I have always secretly lamented the fact that the Feast of Our Lady of Victory was changed to the Feast of Our Lady of the Rosary and that the language of even the traditional collect for the present feast is void of the bellicose.  We are all familiar with the prayer.  We use it every time we pray the Holy Rosary.

I have much preferred the collect for the Mass Contra paganos (against the heathens), euphemistically englished in the hand missal “Mass for the Defense of the Church”:

Almighty, everlasting God, in whose hand are the strength and man and the nation’s scepter, see what help we Christians need: that the heathen peoples who trust in their savagery may be crushed by the power of Thy right hand.  Through our Lord Jesus Christ. . .

I really don’t question the wisdom of Holy Mother Church in this regard, but I do think that in this feast we have an opportunity to consider with a contemplative mind the Spirit of Lepanto or what Professor Roberto de Mattei calls a “category of the spirit”:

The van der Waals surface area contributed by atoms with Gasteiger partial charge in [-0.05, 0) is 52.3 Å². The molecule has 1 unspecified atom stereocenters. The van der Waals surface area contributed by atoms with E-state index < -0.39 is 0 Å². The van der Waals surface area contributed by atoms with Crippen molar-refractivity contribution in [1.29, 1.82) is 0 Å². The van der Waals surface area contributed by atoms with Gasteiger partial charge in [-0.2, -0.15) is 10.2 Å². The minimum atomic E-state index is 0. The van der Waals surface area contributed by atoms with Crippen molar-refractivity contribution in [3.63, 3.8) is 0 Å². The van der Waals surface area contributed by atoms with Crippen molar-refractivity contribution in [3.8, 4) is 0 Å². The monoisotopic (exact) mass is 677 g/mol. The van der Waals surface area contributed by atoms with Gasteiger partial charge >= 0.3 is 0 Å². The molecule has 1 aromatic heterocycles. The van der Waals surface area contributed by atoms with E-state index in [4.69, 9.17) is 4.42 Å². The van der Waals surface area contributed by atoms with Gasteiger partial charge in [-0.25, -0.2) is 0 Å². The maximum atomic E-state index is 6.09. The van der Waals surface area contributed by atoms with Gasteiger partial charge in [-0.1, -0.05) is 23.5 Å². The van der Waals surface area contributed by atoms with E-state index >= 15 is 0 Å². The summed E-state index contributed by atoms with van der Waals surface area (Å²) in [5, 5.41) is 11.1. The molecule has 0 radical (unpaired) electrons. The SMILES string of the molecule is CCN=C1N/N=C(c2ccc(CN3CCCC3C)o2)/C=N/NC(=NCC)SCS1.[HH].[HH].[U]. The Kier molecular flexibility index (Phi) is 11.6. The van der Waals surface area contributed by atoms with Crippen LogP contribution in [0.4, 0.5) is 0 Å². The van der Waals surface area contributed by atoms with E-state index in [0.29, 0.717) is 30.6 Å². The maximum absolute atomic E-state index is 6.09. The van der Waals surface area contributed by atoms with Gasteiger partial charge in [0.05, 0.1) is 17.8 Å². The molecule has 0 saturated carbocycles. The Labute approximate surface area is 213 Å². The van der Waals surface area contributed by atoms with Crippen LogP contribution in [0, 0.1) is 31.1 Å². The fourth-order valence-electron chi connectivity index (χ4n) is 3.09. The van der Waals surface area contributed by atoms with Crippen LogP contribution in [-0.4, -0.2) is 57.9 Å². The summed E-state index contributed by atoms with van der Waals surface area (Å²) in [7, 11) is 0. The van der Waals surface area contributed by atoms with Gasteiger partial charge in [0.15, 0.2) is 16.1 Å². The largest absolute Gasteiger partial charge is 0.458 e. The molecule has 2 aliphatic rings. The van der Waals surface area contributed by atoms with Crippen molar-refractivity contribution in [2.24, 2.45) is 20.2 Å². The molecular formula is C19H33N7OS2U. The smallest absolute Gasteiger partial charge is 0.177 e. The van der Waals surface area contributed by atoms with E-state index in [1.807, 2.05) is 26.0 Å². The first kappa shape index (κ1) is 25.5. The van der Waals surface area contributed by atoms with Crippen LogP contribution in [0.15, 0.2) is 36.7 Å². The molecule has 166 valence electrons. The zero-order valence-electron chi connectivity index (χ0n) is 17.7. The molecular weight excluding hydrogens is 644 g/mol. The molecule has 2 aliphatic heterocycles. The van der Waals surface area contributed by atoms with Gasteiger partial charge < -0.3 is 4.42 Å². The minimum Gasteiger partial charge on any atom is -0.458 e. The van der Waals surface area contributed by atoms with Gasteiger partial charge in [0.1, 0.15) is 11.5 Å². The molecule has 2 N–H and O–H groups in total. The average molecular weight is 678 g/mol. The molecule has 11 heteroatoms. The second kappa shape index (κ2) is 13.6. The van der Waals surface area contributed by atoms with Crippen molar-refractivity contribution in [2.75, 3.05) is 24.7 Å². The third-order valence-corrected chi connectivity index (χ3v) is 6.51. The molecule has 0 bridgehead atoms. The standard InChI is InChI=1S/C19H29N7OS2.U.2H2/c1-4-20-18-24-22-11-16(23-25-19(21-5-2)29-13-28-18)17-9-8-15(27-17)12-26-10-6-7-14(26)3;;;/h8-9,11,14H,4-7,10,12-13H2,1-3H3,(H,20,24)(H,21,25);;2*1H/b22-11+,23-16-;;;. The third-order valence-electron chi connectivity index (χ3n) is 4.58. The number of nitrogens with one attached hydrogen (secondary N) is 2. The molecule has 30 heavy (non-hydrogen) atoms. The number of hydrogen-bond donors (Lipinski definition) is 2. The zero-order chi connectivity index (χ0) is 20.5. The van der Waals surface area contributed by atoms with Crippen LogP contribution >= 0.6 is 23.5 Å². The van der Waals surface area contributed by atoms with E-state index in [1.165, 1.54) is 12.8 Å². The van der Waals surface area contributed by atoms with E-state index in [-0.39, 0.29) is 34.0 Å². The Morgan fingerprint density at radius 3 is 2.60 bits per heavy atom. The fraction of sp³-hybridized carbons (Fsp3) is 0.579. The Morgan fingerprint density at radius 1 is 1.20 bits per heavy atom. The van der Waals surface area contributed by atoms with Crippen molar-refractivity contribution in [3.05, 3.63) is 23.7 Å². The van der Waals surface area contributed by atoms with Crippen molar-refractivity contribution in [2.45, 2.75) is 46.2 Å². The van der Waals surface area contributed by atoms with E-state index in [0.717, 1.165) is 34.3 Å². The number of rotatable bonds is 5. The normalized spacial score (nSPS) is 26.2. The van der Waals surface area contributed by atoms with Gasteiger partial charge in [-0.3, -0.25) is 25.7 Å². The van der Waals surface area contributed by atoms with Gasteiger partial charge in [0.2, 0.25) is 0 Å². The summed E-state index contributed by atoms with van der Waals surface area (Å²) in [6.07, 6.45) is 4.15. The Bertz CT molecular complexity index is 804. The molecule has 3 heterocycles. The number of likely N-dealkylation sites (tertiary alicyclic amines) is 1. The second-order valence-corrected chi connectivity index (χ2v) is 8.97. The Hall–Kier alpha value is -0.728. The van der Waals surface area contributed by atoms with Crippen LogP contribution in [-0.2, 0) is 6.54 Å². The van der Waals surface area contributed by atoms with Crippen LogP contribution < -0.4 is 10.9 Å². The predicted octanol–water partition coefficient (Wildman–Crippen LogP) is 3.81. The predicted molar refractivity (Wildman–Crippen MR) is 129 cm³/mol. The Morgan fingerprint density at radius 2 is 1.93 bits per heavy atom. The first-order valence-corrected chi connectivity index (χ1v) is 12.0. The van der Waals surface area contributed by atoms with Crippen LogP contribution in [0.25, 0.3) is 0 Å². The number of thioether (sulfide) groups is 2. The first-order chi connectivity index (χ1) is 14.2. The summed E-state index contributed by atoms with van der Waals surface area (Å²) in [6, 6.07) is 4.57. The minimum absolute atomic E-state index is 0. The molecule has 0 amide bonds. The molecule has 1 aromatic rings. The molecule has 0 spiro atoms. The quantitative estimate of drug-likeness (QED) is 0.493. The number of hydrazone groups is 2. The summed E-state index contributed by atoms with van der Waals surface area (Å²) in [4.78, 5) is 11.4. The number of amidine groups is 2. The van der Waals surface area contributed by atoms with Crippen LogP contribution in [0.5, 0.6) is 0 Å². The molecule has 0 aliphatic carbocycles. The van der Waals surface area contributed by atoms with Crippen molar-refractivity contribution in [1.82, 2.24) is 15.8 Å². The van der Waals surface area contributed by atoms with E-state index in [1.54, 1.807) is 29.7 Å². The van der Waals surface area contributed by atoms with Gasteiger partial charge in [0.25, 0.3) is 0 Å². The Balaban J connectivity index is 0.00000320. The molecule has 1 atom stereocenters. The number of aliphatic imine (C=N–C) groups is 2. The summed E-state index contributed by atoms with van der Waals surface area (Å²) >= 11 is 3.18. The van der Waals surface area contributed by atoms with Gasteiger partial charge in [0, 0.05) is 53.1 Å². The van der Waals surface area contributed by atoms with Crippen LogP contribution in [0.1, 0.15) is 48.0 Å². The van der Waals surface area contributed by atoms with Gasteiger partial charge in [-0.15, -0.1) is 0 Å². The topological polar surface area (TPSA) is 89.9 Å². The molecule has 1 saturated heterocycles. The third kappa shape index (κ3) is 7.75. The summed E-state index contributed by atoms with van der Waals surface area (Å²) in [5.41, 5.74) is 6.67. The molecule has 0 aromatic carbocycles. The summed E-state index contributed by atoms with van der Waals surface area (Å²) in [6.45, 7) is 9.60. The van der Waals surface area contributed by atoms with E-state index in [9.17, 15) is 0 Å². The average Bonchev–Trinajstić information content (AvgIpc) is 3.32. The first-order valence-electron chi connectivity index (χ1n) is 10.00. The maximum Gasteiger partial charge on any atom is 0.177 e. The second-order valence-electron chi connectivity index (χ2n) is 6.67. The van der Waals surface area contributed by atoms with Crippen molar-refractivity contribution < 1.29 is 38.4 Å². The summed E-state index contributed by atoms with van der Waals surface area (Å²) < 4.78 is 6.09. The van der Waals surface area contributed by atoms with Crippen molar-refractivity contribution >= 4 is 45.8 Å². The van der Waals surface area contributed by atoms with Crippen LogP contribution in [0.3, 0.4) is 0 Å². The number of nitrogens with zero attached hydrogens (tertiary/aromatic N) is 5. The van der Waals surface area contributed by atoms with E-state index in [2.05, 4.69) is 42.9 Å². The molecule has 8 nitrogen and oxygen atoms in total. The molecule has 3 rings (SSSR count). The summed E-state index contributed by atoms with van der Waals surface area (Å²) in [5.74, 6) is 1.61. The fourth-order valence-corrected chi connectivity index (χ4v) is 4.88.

As heirs of Lepanto, we should recall the message of Christian fortitude which that name, that battle, that victory have handed down to us:  Christian fortitude, which is the disposition to sacrifice the good things of this earth for the sake of higher goods—justice, truth, the glory of the Church, and the future of our civilization.  Lepanto is, in this sense a perennial category of the spirit.

It seems to me that this category of the spirit is transhistorical.  It is the recapitulation of the protoevangelium:

I will put enmities between thee and the woman, and thy seed and her seed: she shall crush thy head, and thou shalt lie in wait for her heel.